Seeing the talented husband and wife team behind Greater Good Studio give a talk at Chicago’s Creative Morning series was a great treat right as I wrapped up the development of this new site. One of the points they made that stood out to me was about the value of “finding your focus, and sticking to it.”
It was the sticking to that focus part that caught my attention. Keeping a focus on your focus isn’t something I’ve heard discussed a great deal. And in my experience as an independent developer / small business owner, it’s something that can be much harder to do than it might seem.
When you work for yourself one of the great universal fears people seem to share is worrying about where the next project might come from. And, from what I can gather from personal experience and talking to others, it doesn’t seem to be a feeling that is dampened by even the good fortune of any kind of sustained success.
The Danger Zone
I’ve found that one of the most common and unfortunate results of that fear can be taking on projects that fall outside of your focus—whatever that focus might be—because you’re worried a better fit might not come along to fill in an upcoming gap in your schedule. It’s something I’ve done myself, even as I’ve become more specialized and confident in my areas of expertise.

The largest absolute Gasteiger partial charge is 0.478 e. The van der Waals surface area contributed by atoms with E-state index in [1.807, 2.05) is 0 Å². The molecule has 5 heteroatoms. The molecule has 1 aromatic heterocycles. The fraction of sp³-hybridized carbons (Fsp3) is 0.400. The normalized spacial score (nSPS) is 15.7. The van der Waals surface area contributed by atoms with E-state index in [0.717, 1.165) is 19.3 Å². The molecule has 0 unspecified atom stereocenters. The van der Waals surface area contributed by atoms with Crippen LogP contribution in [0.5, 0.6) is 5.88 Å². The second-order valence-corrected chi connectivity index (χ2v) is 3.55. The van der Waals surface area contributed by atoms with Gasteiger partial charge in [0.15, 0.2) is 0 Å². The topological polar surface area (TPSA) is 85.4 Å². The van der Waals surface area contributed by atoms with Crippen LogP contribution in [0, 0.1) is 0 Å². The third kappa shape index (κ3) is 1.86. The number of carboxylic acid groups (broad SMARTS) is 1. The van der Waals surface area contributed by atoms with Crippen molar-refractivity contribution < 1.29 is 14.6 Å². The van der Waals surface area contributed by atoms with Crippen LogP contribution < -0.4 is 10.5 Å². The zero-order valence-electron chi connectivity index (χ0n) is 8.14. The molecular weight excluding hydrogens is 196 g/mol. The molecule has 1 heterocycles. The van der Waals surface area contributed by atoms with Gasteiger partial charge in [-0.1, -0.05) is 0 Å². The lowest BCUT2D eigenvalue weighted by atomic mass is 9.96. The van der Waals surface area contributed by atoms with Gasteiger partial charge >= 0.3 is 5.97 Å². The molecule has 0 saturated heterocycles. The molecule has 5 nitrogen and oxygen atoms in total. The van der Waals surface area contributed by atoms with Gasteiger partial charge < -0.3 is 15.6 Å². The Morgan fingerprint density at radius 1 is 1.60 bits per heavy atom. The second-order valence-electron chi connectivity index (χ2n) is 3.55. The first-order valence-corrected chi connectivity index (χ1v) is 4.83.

By default, this leads to a forced shift away from your core skill set and/or values and diverts your professional time, energy, and experience elsewhere. These subtle, but critical shifts in how and where you spend your time (and who you spend it with) can gradually start to reposition you and your business in ways that don’t align with your long term goals. Before you know it, you can find yourself building momentum in a direction you never intended to move in. Creating more opportunities to do more of the work you were less than thrilled about taking on in the first place. It can be a difficult cycle to break if you’re not careful.
Back to the Beginning
The very obvious goal, then, is to first identify your focus and maintain momentum in a direction that fosters it. If looking at that step reveals that you’ve already shifted onto a slightly less focused path, move in the opposite direction by thoughtfully choosing the types of projects you take on and staying passionately committed to your focus along the way.
I absolutely appreciate that this can be easier said than done. I also realize that for one reason or another it’s not always possible. In my experience, it’s not about doing it 100% of the time, it’s just about striving to put yourself in a position where you’re able to do it more often than not.
At times it can feel like the longer, more difficult path forward, but I firmly believe that if you can manage to muster the self-discipline, courage, and persistence required to regularly stick to your focus it will lead to good things for you, your portfolio, and ultimately, your clients.